WDIBI III: Embrace the Platform

Jumping around in my list of SW related foundational beliefs I picked up today: Embrace the Platform

As I said yesterday in my WDIBI II: Choose Speed // Timo Koola post, I firmly believe in speed over developer experience. One other area where I think developer should prioritise user experience over developer experience is when selecting tools to address users in different platforms. I firmly believe that developer that actually thinks users first (as everyone claims to do) never picks a cross-platform framework to develop their application.

I consider there to be three major platforms:

  • Web (both websites and web applications)
  • iOS
  • Android

I think if you are going support users on one or more of these platforms one should do a native solution for each. For web, if possible, stick to easy and simple yet immensely powerful tools that plain old HTML and CSS give you. I could go on and on about web but expletive deleted Website explains it very thoroughly. Sometimes one needs to do something more complicated and resorting to something like React is perfectly fine. I just think one needs to be very careful about performance and accessibility.

As for Android and iOS, if you are serious about your users go with native solutions for respective platform - build with native idioms and frameworks and you’ll save a lot of cross-platform headaches that are not going to give anything to your users anyway.

Specifically I don’t recommend (if asked) using React Native, building up a PWA (I might write about their specific problems some day), or Flutter. Stick to platform tools, your user likes their iPhone way more than they do care about your brand (unless you happen to be WeChat) Apple’s China Problem – Stratechery by Ben Thompson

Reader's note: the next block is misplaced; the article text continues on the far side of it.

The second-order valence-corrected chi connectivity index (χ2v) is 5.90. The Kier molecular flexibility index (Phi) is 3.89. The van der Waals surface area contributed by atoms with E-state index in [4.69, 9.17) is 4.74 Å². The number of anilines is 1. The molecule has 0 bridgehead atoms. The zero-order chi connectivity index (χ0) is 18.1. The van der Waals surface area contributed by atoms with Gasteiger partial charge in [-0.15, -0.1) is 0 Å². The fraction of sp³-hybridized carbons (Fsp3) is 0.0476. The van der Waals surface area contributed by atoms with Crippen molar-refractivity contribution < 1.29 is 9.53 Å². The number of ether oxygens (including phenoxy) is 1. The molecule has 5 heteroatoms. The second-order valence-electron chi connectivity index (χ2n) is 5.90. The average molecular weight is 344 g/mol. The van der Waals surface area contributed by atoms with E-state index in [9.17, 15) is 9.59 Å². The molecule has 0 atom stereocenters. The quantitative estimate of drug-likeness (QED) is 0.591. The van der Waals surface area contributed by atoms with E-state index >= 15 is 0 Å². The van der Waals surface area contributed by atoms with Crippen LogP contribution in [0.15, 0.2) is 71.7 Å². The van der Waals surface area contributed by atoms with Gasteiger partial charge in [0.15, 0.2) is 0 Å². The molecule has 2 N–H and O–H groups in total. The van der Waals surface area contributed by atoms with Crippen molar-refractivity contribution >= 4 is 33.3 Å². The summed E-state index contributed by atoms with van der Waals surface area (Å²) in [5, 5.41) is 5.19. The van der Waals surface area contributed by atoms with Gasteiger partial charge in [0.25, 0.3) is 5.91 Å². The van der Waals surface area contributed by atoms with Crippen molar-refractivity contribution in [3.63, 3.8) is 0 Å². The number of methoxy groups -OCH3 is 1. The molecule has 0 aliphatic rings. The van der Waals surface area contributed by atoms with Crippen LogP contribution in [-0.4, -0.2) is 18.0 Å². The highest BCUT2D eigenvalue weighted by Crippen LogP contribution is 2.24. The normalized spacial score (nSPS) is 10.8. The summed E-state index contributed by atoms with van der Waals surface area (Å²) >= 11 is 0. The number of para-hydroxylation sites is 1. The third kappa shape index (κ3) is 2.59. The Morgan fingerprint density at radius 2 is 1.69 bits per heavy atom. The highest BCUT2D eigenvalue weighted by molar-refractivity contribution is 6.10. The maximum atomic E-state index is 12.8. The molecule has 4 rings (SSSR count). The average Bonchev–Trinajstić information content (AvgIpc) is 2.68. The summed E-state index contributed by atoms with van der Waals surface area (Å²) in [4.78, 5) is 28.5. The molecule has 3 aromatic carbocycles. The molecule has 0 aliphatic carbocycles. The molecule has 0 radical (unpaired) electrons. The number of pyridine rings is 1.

How about legacy platforms like Mac or Windows? I’d say it depends - are you really going to address the people on this platform? Go native. Do you just want to cover as much area as possible? Consider using web to address these platforms.

Just one quick parting note - this of course applies only to software directly accessing consumer needs. Calculation for Enterprise software might be different and for some enterprise internal tooling very, very different. I’d still say even within “enterprise” go native, if your use case depends on user experience. In other areas: do the best thing for the team.

This is part I of my series of What do you Believe in as a SW Developer? // Timo Koola